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The Pendulum and the Magnetic Connection

Frederick David Tombe,

Northern Ireland, United Kingdom,

sirius184@hotmail.com

7thApril 2018

Abstract. When analyzing pendulum motion, textbooks avoid invoking centrifugal force.

All upward acting forces are accounted for by the tension in the rod. This tension must

however be greater in magnitude than gravity in order for a net upward force to be

possible. The role of centrifugal force in both the simple pendulum and the conical

pendulum will therefore be re-examined, and a connection with magnetic repulsion will

be suggested.

The Simple Pendulum

I. When a pendulum is hanging vertically in the static state, the downward force

of gravity acting on the bob is exactly balanced by a reactive upward acting

tension in the rod. When the pendulum begins to swing, unless the rod snaps,

the bob will rise upwards, hence indicating that the tension in the rod is now

greater in magnitude than the downward force of gravity. The additional tension

can only have been caused by centrifugal force pulling on the moving bob.

Levitation and the Inversion of a Conical Pendulum

II. In the case of a conical pendulum, the centrifugal force relative to the

fulcrum is no longer acting in the plane of motion. It has become one of two

mutually perpendicular components of the horizontal centrifugal force that acts

on the bob perpendicularly to the vertical axis. This resolved centrifugal force is

cancelled when it causes a reactive tension in the rod. The other component that

is perpendicular to it acts tangentially to the rod and in an upward direction,

hence opposing the downward effect of gravity. When the horizontal speed of

the bob is caused to increase, the bob will rise upwards.

It is not however expected that the conical pendulum would ever undergo a

sustained inversion whereby the cone points downwards and the bob circles

above a horizontal plane that contains the fulcrum. The reason why is because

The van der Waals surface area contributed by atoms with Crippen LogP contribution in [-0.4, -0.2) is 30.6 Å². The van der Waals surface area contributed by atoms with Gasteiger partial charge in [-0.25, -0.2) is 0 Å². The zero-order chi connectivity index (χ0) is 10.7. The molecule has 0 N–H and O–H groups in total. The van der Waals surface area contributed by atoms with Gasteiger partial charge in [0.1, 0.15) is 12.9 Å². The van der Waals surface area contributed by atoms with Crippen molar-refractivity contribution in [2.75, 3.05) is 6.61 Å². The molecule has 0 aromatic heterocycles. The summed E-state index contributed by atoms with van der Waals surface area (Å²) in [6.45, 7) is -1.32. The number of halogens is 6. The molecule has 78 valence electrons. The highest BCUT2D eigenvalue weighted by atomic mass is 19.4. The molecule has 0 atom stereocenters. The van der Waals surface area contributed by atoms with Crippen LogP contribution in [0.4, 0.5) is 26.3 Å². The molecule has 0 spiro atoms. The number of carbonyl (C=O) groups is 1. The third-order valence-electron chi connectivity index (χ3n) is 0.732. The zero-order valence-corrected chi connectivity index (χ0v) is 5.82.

above this plane the tangential acting centrifugal force component would now

be acting downwards.

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There is however another component of the horizontal centrifugal force,

this time acting along the line to the centre of the Earth. This is very much

weaker due to the large size of the Earth’s radius in comparison to the

apparatus. Nevertheless, if the bob should exceed 8km/sec, being the speed

above which the centrifugal force exceeds gravity, this will take the bob above

the fulcrum’s plane. If this happens though, the tangential acting centrifugal

force that is resolved from the horizontal centrifugal force, now acting

downwards, will very rapidly dominate and will severely limit the height that

the bob can levitate above the fulcrum plane.

Conclusion – The Centrifugal Field is a Magnetic Field

III. In general when a body moves in a straight line, there will be a centrifugal

force relative to every point in space, [1]. This is an indisputable geometrical

fact. Consider the moving body to be surrounded by concentric rings in a plane

that is perpendicular to the direction of motion. If these rings are solenoidal

magnetic field lines, then according to Maxwell, they would be vortex rings

pressing against each other with centrifugal force while striving to dilate [2]. We

should therefore consider the likelihood that the centrifugal force field (or

inertial field) that surrounds a moving body is just another manifestation of

Ampère’s Circuital Law [3]. If so, then it seems that a body moving in a straight

line is being squeezed from all sides, resulting in an inertial pressure (kinetic

energy) which increases with speed, while dropping off with distance as we

move away from the body. From orbital theory we can conclude that the drop

off will obey an inverse cube law in distance. When the moving body

encounters a physical constraint, or when the centrifugal pressure field is

undermined by a gravitational tension field, a pressure imbalance will occur and

the path of motion will curve.

The magnitude of any centrifugal force relative to a point on a tangent to

any of the concentric circles (field lines) will be a resolved component of the

centrifugal force at the point where the tangent touches the circle. Likewise the

centrifugal force to any point on a cylinder extended from any circle will be a

resolved component of the centrifugal force to the original circle.

References

[1] Tombe, F.D., “The Centrifugal Force Argument” (2014)

http://gsjournal.net/Science-Journals/Research%20Papers-Mathematical%20Physics/Download/7180

[2] [Clerk-Maxwell, J., “On Physical Lines of Force”, Philosophical Magazine, page 171-

172, Volume XXI, Fourth Series, London, (1861)

http://vacuum-physics.com/Maxwell/maxwell_oplf.pdf